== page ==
Tag Archives: Grow Riverside

Homegrown Riverside Recipe Contest

As part of Grow Riverside we are launching the “Home-Grown Riverside” recipe contest with this as the inaugural year.  The contest intends to highlight the abundance of local food in the Riverside area and inspire new recipes and ways of cooking throughout our greater Riverside community.  Puff Pastry Veggies

Home-Grown Riverside aims to connect with chefs, food entrepreneurs, cottage food providers and home cooks.

Contest winners will be announced at the Grow Riverside Conference.  The 1st place winner will have their recipe featured for distribution at Community Day.  Applications will be received from now until the end of May!  Please click here for contest details.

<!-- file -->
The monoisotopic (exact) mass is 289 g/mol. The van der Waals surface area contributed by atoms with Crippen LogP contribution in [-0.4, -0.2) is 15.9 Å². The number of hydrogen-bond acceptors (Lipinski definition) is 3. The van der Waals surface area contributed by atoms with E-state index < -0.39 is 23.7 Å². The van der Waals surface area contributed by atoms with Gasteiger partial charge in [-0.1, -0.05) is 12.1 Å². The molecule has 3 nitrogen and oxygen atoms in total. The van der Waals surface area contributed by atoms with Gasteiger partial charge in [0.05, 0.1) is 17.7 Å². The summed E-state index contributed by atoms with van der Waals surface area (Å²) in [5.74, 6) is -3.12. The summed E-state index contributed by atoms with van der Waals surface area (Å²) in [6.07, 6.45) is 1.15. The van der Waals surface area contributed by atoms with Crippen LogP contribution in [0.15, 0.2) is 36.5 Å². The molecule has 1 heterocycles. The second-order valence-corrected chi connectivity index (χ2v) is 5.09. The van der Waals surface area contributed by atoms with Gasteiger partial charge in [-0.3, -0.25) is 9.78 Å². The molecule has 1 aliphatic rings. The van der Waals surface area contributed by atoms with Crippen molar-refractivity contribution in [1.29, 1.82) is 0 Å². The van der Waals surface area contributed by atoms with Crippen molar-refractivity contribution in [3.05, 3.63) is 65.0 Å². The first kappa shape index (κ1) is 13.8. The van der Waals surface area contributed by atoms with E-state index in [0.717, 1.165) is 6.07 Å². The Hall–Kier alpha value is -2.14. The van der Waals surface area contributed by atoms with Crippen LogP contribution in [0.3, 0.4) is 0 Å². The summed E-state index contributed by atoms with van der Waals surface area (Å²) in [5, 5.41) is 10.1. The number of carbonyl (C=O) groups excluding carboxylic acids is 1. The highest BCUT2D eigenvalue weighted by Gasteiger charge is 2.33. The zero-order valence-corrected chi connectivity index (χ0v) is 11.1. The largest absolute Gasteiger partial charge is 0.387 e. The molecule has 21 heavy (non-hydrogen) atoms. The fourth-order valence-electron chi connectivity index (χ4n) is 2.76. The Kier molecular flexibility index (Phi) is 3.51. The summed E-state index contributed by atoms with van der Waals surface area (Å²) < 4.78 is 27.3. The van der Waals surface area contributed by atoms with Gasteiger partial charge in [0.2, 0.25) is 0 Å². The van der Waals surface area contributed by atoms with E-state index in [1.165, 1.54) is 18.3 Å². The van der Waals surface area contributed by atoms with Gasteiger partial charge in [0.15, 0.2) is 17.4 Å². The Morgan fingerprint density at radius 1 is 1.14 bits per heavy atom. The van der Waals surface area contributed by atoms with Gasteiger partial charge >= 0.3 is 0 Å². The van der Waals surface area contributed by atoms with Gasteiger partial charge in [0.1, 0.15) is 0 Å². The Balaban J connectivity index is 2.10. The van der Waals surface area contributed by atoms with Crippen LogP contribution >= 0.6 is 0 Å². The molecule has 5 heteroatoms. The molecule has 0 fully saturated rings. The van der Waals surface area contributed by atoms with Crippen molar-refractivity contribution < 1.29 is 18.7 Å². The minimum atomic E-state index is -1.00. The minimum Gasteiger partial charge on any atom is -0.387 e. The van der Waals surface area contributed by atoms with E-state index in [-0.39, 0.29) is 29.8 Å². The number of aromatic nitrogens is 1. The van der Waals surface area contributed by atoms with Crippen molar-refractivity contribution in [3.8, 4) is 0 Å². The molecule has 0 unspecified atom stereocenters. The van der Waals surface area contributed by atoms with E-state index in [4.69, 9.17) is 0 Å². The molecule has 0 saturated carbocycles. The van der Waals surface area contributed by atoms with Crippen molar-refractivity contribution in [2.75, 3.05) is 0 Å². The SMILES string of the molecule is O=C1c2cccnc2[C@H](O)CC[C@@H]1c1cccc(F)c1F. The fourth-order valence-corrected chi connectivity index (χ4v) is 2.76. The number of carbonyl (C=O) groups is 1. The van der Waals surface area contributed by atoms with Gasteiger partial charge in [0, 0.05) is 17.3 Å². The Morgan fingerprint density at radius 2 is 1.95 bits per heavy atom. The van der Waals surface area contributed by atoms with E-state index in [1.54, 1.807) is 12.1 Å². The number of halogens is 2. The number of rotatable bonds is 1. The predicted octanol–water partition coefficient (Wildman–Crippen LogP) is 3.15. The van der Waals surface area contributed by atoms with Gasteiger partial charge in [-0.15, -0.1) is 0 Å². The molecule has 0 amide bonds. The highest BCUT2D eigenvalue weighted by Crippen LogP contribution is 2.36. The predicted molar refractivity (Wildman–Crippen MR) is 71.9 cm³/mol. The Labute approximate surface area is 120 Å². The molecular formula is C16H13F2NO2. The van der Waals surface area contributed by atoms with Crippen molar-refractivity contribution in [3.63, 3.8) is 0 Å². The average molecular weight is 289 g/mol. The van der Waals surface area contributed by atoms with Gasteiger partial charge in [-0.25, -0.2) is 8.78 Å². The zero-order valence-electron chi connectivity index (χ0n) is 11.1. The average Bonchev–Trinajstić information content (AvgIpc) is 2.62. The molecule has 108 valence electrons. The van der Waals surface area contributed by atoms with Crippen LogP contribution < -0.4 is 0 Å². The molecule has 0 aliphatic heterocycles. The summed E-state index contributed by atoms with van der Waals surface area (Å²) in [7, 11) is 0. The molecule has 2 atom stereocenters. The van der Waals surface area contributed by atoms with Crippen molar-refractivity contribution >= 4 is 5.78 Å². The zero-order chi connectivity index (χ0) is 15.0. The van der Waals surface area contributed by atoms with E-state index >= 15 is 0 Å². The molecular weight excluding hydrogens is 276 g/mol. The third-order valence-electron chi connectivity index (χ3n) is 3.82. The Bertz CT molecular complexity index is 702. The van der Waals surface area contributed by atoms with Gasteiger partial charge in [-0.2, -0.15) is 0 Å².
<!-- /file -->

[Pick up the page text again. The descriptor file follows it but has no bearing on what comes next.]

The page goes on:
Please spread the word and share this contest on your list serves, garden councils, FB pages, linked-in pages and any other social media!

And, if you have not yet registered for the Grow Riverside Conference please register right away!  Go to the Grow Riverside website (http://growriverside.com) or the eventbrite page: http://growriverside.eventbrite.com

Thank you for your help!

Events and Happenings

New City Manager Completes Team

John Russo and Alex Nguyen

City Manager John Russo Completes Executive Team With Hiring of Alex Nguyen

Nguyen joins Al Zelinka and Deanna Lorson as Assistant City Managers in Riverside RIVERSIDE, Calif. –


Nguyen’s hiring completes the team of three Assistant City Managers who will work closely with Russo and supervise the operations of all City departments. Responsibilities have been divided up thusly:

Nguyen – Police, Fire, Library, Museum, and the Parks, Recreation and Community Services departments.